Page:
¡Buen provecho!

Recipes are great, free Spanish souvenirs. When I return to Santa Clara, I’m going to be living off-campus, which means no Benson meal points. Goodbye endless lattes, omelets, and stir-fry – I’ll have to cook for myself. Although now the thought yet another plate of tapas makes me cringe, I figure that after a while, nostalgia will set in, and I’ll definitely crave a tortilla española or croquetas. Last week, I decided to sign up for a cooking class.

After carefully analyzing a series of Google maps screenshots, I finally found my way to the couple’s flat. Building 5, Apt. 7. Buzzz! “Hola! Estoy aquí!” I hollered through the intercom. “Ven, ven!” a man responded.

Once upstairs, a vivacious duo, Jori and Juan, greeted me with kisses. Their apartment was quaint yet modern. Rickety wooden tables supported stainless steel appliances. For more than ten years, the couple has housed American students in Sevilla. Immediately, Juan brought several framed poster boards from the back room. Hand-cut, collaged portraits of exchange students decorated the vibrant boards. Naturally, Jori and Juan proceeded to tell me every student’s back-story – all twenty-plus of them. The blonde, the girl from Chicago, the girl from California, the pretty girl, the not-so-pretty girl, the girl that couldn’t talk, the girl that was fluent, and so on.


After our greeting, Jori introduced the evening’s recipe, paella. The famous rice and seafood dish, synonymous with the country’s cuisine, screams ‘Spanish cooking’. Now, when I imagine preparing paella, I picture meticulous master chefs, dressed like Chef Boyardee, slaving away in the kitchen. I picture stirring, taste-testing, critiquing, and perfection – a little of this, a little of that. A pinch more of salt. A minute longer on the burner. And wallah!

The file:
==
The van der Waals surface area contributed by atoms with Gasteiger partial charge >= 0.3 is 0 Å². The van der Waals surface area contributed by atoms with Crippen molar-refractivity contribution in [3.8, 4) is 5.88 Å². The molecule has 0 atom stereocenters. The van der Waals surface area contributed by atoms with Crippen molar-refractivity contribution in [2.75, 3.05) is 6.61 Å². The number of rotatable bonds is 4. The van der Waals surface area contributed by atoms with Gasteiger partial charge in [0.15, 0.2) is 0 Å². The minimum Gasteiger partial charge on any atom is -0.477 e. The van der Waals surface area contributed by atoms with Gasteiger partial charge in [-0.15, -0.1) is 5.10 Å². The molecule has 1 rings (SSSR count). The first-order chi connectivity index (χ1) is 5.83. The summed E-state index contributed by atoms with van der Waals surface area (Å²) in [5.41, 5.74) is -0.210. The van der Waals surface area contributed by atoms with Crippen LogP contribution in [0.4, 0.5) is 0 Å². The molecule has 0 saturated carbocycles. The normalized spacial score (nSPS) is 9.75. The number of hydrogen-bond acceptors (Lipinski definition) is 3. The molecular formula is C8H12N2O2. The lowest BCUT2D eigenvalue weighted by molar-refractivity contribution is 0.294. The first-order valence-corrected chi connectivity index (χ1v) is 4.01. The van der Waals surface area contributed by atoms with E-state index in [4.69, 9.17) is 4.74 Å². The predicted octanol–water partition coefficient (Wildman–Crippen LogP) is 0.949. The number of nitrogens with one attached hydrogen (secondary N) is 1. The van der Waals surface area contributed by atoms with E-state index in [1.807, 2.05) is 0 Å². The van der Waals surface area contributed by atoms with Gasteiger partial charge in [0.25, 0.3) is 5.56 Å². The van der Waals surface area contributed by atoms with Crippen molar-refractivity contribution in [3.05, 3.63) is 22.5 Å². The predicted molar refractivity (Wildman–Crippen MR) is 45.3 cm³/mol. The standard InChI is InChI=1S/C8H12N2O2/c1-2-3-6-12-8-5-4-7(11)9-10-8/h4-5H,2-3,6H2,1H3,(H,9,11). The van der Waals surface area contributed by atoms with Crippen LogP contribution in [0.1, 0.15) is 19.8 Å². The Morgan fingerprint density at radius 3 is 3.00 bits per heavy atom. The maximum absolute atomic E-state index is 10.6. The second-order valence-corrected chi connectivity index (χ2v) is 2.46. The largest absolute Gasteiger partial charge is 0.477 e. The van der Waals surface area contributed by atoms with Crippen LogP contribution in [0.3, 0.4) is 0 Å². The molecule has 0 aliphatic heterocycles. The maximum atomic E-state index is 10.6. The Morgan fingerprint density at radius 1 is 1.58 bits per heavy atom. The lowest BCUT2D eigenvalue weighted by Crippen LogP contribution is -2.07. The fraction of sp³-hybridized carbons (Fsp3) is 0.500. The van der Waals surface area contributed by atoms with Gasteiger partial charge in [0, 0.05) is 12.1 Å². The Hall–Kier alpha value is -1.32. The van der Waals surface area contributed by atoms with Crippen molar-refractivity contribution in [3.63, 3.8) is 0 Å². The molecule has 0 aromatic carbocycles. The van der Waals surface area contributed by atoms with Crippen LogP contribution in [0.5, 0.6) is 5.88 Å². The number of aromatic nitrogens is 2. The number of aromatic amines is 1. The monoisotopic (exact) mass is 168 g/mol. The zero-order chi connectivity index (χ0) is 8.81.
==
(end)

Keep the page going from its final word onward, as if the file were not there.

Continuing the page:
In Jori and Juan’s home, the entire cooking process lasts all of about five minutes. Jori, smirking, casually tossed the ingredients into a pressure cooker. Ding! Within minutes, the paella was ready, shrimp, mussels, rice, onion, tomato, pepper and all. That night, I learned that paella recipes call for saffron solely for its signature yellow hue – nothing but a trademark. The spice, Juan said, contributes no flavor whatsoever. Go figure. The final product seemed more like an upscale Top Ramen than a traditional Spanish dish, but…


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We spent dinner talking about the magic of the Jori’s beloved cooking speed machine and all of its uses, as well as our shared fear of flying. Not the lightest conversation (or meal), but an experience all the same. ¡Buen provecho!



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